We can immediately relate to a story like this because if we are old enough, we’ve been in the disciples’ shoes many a time. We may not have faced the actual danger of drowning but each one of us has been in situations that have made us afraid, either for our physical safety or for our psychological/spiritual safety (or both).
Fear might come when we lose our job or a loved one. It might come when we fail at a task and wonder about our future. We may be afraid that no one will ever accept us for who we are, not even God. It might come with a medical diagnosis that is life-threatening. It might strike us as we think about growing old and infirm. And yes, fear may paralyze us in our discipleship because when it gets right down to it, we just don’t want to have to suffer for Jesus and are afraid he may call us to do just that. The list is endless, but you get the point. Because we live in a broken and fallen world, we are confronted constantly with things that can make us afraid.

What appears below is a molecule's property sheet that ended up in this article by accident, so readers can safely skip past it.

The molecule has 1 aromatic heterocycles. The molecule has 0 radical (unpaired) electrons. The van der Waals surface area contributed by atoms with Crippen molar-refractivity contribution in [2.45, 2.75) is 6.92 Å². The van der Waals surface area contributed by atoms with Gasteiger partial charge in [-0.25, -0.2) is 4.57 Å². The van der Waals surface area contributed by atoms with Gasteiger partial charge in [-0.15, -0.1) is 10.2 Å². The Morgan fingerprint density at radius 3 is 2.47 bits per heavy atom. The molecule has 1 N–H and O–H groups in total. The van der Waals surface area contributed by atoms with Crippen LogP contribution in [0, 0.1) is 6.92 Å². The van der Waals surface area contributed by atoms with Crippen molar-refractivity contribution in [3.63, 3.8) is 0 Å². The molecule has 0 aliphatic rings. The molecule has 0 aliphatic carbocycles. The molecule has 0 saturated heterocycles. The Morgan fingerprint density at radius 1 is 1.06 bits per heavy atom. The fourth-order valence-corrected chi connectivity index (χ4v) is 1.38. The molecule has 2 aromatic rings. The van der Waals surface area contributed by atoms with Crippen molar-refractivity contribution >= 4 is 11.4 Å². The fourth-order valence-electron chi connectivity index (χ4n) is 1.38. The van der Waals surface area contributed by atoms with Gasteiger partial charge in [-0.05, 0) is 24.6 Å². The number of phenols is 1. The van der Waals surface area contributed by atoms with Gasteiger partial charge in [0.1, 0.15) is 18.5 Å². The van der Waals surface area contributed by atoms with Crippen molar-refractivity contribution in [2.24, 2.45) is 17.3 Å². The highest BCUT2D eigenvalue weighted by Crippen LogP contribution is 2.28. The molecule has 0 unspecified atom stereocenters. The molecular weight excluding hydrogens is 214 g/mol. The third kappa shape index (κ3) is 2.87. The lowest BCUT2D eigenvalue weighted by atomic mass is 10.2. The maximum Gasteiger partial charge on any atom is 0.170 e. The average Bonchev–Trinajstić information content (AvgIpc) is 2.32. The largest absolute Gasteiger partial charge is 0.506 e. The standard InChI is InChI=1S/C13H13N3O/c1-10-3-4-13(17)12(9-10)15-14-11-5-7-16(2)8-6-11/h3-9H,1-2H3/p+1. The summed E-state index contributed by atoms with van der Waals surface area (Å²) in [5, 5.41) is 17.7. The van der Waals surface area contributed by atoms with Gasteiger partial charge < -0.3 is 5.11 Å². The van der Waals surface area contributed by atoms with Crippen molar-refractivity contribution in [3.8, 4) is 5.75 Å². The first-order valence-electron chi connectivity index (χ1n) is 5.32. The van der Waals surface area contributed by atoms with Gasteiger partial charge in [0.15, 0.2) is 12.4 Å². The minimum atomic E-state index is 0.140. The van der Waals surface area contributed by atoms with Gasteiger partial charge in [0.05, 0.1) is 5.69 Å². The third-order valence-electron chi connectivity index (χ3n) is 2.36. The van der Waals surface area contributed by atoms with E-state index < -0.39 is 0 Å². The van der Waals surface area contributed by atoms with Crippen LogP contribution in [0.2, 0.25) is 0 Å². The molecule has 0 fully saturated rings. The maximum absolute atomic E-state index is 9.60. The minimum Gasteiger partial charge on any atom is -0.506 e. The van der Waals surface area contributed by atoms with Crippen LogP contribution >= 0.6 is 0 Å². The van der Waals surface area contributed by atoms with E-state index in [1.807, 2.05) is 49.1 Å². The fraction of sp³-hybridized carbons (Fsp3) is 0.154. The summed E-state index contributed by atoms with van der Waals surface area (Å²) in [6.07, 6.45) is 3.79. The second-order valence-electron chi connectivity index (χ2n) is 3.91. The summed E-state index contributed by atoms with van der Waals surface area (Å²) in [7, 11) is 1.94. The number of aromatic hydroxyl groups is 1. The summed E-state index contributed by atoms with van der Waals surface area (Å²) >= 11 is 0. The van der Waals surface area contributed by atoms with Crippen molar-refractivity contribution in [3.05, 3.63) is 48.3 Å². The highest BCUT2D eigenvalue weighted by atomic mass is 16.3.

But here is the interesting thing. The most common command in the Bible is “don’t be afraid.” We see it in action in Luke’s story. Who can blame the disciples? They are on the verge of drowning and the guy who can fix things is fast asleep, getting ready, apparently unawares, to be drowned with them! I mean, really. How often do we think the same thing in the midst of the storms of our life? “Jesus! I am about to be swamped! Don’t you care about what happens to me? Why are you sleeping?” To which Jesus responds, “Why are you afraid?”